Ask The Yogi: OK to Drink Water?

Ask The Yogi: OK to drink Water?

Ask The Yogi

Q:  Is it wrong to drink water while practicing yoga?
A:  The short answer is no, of course not.  If you are truly thirsty… But that is a big “if”.  As your practice develops over the years, you most likely will find that you rarely need to drink water during a class.  It is probably a good idea to hydrate before and after class (especially vinyasa or heated classes.)  But please be aware that the majority of people may not drink during class out of thirst alone…

There was once a spiritual student standing silently at the edge of a group of students who had gathered from the surrounding countryside.  Each student in the group was bragging of the miracles that their master could perform: “My master can balance on one fingertip and lift his whole body in the air,” said one enthusiastic speaker.  “Well mine can stand on one side of a river and write something in the air and have that symbol appear on rice paper on the other side of the river,”  said another.  The comparisons went on until finally the small group turned to the silent student standing behind them.  “And what can your master do?” they asked.  The quiet student stepped a bit closer and in a soft voice hsraed the following:
“My Master can drink when he’s thirsty, eat when he’s hungry and sleep when he is tired.”

Many times in life our minds are filled to choking with distraction.  Some of the greatest distractions in life (other than watching TV) can be found in the act of eating and drinking.  Now this doesn’t mean that eating and drinking can’t be part of your spiritual practice (everything can). But if you stop to consider how often in your own life you eat when you are not really hungry or eat without thought for what you are eating, of how often in life you drink out of craving for sweetness and flavor or to satisfy addiction or simply in order to have something to hold in your hands as you socialize, you will begin to realize that you may not be acting out of thirst alone.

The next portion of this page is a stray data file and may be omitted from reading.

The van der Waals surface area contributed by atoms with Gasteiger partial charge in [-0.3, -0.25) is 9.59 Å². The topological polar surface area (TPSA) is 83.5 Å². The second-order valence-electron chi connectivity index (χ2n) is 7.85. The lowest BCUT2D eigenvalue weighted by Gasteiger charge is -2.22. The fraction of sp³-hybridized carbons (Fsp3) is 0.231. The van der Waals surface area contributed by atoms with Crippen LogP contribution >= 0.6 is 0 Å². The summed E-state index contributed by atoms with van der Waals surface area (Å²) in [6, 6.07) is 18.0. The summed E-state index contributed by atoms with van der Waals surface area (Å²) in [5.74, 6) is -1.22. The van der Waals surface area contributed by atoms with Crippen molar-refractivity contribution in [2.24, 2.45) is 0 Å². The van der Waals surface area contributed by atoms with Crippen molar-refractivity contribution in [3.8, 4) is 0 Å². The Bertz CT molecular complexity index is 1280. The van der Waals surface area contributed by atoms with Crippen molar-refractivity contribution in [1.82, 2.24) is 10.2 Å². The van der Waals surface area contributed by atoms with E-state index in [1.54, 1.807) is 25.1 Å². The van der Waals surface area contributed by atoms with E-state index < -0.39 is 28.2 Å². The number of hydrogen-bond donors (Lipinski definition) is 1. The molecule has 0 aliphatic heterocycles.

During an asana practice heat is built in the body.  Heat can be transformed into tapas (passion for the practice) and agni (here meant as inner spiritual fire) and is extremely cleansing, especially when used in conjunction with the breath and bandhas.  Water can rapidly cool down the physical heat in the body with its properties of coolness.  It can also reduce the “psychic” heat a student has worked so hard to cultivate up to that point by engaging your attention in distraction as an escape just when hidden challenges were starting to be revealed in their true form.

The internal heat that we develop in our practice helps to loosen muscles and joints, retard the growth of unhealthy bacteria and strengthen the immune system.  The psychic heat (usually attributed to the solar-plexus chakra or manipura) developed gives the determination and courage necessary to face psychological blocks, ultimately helping us to release past and future in order to fully embrace the present moment.  When we face a particularly entrenched physical/mental habit, the mind will want to check out.  It is important to remember that the mind loves habit and is conditioned to fight, run away or check out rather then actually face what is present.

Yoga is exercise, to be sure, but it is also has the potential to be infinitely more.  If you find yourself drinking fairly often during a yoga class, you may choose to participate in the following observations:

  • Was I indulging in distracting activities during my practice? (picking at toes, adjusting clothes, continuously wiping sweat or scratching, wandering gaze)
  • Was I becoming bored or overly challenged when I thought to drink?
  • Do I drink without thinking, automatically?
  • Do I leave the room to drink?
  • Did I need a break?

The next time you have an urge to drink during your practice, try the following:

  • Am I feeling uncomfortable about something inside?
  • Am I trying to avoid something?
  • Ask yourself “Am I really thirsty?”
  • Try Child’s Pose with a mindful breath. If your urge to drink goes away you may have just needed a bit of a rest.  Learn to rest by being present rather than resting in familiar distraction.

If you do decide to drink, know that it is not wrong.  There is really only conscious action and habitual action.  If you use your awareness to differentiate between the two nothing is wasted.  If you decide to drink, do so mindfully as if it were part of the practice and return as gracefully as possible into the flow of the class.  Avoid leaving the room to drink if at all possible, as this is the most distracting and cooling action you can take during your practice.

Jeff Martens is a teacher, writer and co-owner of Inner Vision Yoga. All suggestions are voluntary.  Consult a qualified teacher or your physician before you embark on any practice in which you are unfamiliar.

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